GM Volt Forum banner

1 - 20 of 25 Posts

·
Registered
Joined
·
56 Posts
Discussion Starter #1
Just bought a used Volt with 2300 miles on it from a local Chevy dealership for $22,000. Super happy with the price, but I was trying to figure out why someone would be crazy enough to trade in a Volt with so few miles. When I checked the Carfax, it looks like the car was repo’d a couple months ago. My only fear is that it was registered in Denver, but then repo’d in Jacksonville, Florida. I immediately was afraid that it might have been a victim of flood damage, but a internet search didn’t bring up any recent hurricane flooding in Jacksonville. Also the carfax is clean, it is CPO and is still under warranty. My question is should I be concerned with its history, and if I do find issues (which I haven’t in the 2 weeks I’ve had it) will my CPO warranty cover it? The dealership said it wasn’t in a flood and if it was, it would have come up as totaled. Thanks for any thoughts or insight.
 

·
Registered
Joined
·
294 Posts
Since you already purchased the car you're already committed no matter what the back story. Whether something is covered under CPO will depend on what that something is. Since you're already committed relax and enjoy your new car.
 

·
Registered
Joined
·
3,784 Posts
Just bought a used Volt with 2300 miles on it from a local Chevy dealership for $22,000.... My question is should I be concerned with its history, ...
Thanks for any thoughts or insight.
You now own it. Congrats! Great Price!
Be concerned if it makes you feel better....
 

·
Registered
Joined
·
561 Posts
There are some other threads with some good insight on these situations.

When a new Volt is purchased, it instantly depreciated by $7500 due to the tax rebate that the original owner gets from the Federal government, so that lowers the cost of used Volts dramatically. When you add normal off-the-lot depreciation, $22K is a good but not surprising number.

Volt owners also need to watch out for this because we end up instantly underwater on car loans if we don't put at least that $7500K down at purchase. New Volt owners can get into a lot of trouble if they bank/spend that tax rebate off the bat and then go to sell or offload the car and find out that it's worth much less than the loan.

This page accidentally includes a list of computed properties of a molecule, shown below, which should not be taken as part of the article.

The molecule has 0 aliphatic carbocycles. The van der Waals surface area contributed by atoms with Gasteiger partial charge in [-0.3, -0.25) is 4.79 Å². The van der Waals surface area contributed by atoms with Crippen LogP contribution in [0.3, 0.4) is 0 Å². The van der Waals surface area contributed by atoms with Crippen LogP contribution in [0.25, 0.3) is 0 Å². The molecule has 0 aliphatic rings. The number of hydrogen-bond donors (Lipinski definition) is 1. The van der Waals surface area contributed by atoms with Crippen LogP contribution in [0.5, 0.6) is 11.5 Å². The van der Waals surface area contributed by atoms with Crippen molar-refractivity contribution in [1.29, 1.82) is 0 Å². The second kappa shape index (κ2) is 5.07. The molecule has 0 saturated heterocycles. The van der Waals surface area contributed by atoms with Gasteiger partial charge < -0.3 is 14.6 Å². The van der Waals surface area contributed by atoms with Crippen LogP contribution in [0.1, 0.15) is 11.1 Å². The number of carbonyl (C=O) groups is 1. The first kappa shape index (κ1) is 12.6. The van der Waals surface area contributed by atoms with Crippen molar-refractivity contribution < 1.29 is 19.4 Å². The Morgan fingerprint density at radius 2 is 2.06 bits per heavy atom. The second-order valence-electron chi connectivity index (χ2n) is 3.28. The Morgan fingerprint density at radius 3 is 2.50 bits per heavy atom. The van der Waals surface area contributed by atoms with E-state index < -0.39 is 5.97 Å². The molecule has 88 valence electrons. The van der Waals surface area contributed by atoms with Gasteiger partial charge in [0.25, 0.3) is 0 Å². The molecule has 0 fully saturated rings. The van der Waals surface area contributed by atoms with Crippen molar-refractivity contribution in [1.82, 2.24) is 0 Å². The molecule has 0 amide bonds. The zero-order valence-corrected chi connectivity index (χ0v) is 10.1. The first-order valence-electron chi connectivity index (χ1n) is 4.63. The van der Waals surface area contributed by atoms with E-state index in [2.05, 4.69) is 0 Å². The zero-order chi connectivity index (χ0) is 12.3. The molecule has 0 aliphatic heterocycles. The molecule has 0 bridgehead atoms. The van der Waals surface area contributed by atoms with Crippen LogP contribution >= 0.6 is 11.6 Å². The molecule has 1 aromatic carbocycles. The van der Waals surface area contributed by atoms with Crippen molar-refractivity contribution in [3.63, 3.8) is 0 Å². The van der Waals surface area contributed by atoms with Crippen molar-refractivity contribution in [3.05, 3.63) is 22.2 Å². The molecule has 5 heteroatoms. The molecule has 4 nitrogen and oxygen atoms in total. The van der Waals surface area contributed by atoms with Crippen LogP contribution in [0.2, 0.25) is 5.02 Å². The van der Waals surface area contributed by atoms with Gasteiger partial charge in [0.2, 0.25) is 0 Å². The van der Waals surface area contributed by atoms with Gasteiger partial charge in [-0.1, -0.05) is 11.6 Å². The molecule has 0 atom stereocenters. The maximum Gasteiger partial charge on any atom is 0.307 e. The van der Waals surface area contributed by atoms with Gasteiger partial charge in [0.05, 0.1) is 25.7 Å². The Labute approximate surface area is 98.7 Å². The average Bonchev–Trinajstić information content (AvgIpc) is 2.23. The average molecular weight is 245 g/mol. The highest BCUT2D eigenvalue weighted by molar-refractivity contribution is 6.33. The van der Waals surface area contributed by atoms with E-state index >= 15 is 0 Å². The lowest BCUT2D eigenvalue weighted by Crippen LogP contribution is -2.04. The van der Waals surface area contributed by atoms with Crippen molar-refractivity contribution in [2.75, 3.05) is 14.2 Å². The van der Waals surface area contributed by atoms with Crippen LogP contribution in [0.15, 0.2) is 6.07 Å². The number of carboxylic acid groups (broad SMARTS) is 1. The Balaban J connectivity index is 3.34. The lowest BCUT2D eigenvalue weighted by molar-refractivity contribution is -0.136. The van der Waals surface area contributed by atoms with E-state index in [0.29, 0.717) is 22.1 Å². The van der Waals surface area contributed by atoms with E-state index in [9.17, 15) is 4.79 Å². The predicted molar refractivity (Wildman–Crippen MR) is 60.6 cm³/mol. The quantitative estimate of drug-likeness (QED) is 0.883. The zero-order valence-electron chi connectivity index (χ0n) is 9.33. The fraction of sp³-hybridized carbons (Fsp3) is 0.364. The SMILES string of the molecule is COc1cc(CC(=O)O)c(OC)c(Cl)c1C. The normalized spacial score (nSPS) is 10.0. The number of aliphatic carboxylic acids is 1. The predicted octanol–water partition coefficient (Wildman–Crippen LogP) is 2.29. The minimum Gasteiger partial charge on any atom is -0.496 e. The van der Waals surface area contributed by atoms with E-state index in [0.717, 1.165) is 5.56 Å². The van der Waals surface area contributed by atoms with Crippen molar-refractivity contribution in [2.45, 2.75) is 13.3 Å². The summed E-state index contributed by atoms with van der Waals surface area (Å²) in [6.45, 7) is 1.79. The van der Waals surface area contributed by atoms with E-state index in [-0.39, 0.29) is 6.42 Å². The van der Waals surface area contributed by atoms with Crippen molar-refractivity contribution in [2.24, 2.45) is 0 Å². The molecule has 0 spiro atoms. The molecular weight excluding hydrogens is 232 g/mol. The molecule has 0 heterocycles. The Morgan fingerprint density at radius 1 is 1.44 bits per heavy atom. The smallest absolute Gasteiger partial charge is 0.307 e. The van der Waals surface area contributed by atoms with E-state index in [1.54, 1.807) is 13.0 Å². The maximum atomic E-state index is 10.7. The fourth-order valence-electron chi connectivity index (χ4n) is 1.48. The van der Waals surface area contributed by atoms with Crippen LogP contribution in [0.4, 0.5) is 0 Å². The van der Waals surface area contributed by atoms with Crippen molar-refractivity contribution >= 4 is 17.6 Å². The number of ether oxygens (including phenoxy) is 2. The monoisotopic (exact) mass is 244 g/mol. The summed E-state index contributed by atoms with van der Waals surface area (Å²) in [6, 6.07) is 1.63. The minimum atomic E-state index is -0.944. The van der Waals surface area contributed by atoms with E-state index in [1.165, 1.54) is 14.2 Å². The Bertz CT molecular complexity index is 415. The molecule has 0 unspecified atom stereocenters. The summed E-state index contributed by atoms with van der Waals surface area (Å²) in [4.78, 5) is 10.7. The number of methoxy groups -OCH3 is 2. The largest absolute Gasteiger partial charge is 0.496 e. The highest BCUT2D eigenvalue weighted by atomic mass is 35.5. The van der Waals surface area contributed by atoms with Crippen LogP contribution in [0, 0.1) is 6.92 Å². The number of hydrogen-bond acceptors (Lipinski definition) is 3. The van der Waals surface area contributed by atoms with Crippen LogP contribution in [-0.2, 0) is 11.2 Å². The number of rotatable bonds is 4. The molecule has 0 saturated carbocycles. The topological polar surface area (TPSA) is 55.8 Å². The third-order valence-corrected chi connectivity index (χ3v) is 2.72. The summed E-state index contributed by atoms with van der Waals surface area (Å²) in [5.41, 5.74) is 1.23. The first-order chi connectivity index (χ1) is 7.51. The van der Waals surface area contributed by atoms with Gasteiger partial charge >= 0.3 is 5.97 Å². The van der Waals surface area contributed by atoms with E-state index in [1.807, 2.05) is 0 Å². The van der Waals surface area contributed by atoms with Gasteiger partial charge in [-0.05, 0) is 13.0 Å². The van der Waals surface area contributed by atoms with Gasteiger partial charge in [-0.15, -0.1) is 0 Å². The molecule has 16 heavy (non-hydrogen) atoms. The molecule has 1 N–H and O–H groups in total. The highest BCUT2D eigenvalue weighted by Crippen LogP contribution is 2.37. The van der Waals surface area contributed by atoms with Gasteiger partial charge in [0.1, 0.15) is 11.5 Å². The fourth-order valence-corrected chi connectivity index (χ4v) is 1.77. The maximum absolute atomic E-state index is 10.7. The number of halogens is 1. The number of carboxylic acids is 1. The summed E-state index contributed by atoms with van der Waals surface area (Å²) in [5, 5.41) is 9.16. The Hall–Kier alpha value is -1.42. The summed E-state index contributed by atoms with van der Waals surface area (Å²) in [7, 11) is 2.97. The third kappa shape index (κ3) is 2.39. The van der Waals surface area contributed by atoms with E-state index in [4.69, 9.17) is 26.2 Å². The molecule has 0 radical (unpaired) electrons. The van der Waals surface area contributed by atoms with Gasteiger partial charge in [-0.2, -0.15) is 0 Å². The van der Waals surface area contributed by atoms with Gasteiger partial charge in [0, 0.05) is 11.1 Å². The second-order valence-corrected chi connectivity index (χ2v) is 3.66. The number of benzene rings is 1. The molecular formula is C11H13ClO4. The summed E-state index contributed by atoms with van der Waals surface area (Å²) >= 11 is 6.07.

·
Registered
Joined
·
117 Posts
In Jan, 2016, bought, from a Nissan dealer a 2015 Leaf, 6800 miles, for $14.5k...stickered at $32k. It just wasn't the right car for the previous owners. I assume they lost a LOT of money.

Now, 21k miles, 2.5 years later, it has been TOTALLY maintenance free ($.02/mile)..well, except for cabin filter and wiper blades. Still getting 80 miles per charge. LOVE the simplicity...golf cart with doors/heat/AC!!!!

Awareness is good. Worry is not. Enjoy your new car!
 

·
Registered
Joined
·
3,440 Posts
I'm not sure exactly how the warranty works on a CPO, but you probably still have coverage under either the original warranties, including the 3/36 bumper-to-bumper warranty, or something similar as a CPO. If so, that is a good safety net. If any problems crop up, they will be handled without expense to you.
 

·
Registered
Joined
·
294 Posts
I'm not sure exactly how the warranty works on a CPO, but you probably still have coverage under either the original warranties, including the 3/36 bumper-to-bumper warranty, or something similar as a CPO. If so, that is a good safety net. If any problems crop up, they will be handled without expense to you.
Warranties, factory,, CPO, or other will not cover issues caused by flood damage.
 

·
Registered
Joined
·
2,488 Posts
In some states, like Oregon, if you can qualify for the Fed Tax Credit currently at $7,500, and a $2,500 Oregon issued rebate,$10,000 total, on a new 2018-19 Volt it may not be financially wise to purchase a used Volt. Especially with dealers offering a 2018 Volt for well under $30,000, some under $29,000, which would place a brand new Volt LT for well under $20,000 with the tax credit and rebate.

Some may believe they don't qualify for the Fed tax credit when they do. Retired individuals can withdraw funds from their retirement account and apply the Fed Tax Credit towards that as well.
 

·
Registered
Joined
·
117 Posts
In my experience, it's virtually impossible to eliminate all signs of flood damage. You can see telltale signs throughout the chassis, trunk wheel well. Etc.

That said, I don't believe Chevrolet/GM would CPO a car that was in a flood. The car was repo'd? Maybe someone falling on hard times, trying to escape financial issues, moving from state to state.

As for new purchase vs. used, now is not the time to discuss pros and cons. He's had the car for 2 weeks, doubtful he has any "buyer's remorse" clause in any state.
 

·
Registered
Joined
·
2,617 Posts
Read your warranty papers that came with the CPO to understand what you've got. If there was no disclosure from a reputable Chevy dealer about flood damage, for instance, then nothing that might go wrong can be attributed to that cause and thus excluded from the warranty.
 

·
Registered
Joined
·
3,440 Posts
Warranties, factory,, CPO, or other will not cover issues caused by flood damage.
If Chevy sold him the car representing that it wasn't flood damaged, they can't deny warranty claims due to past flood damage. Or if they do, then they would be admitting they fraudulently sold him the car and would owe a reparation for that.
 

·
Registered
Joined
·
20 Posts
not sure I follow the logic here-- a car purchase with an existing concern, but the purchase happened anyway? That seems a bit silly. I don't recommend dwelling on the concern now-- what good will it do?

Truth is, no one knows how a used car will behave. Maybe great. Maybe terrible. It is all a factor of treatment and ability that is not recorded regardless of service history nor other owner's experience.

All cars are expensive, budget accordingly.
 
1 - 20 of 25 Posts
Top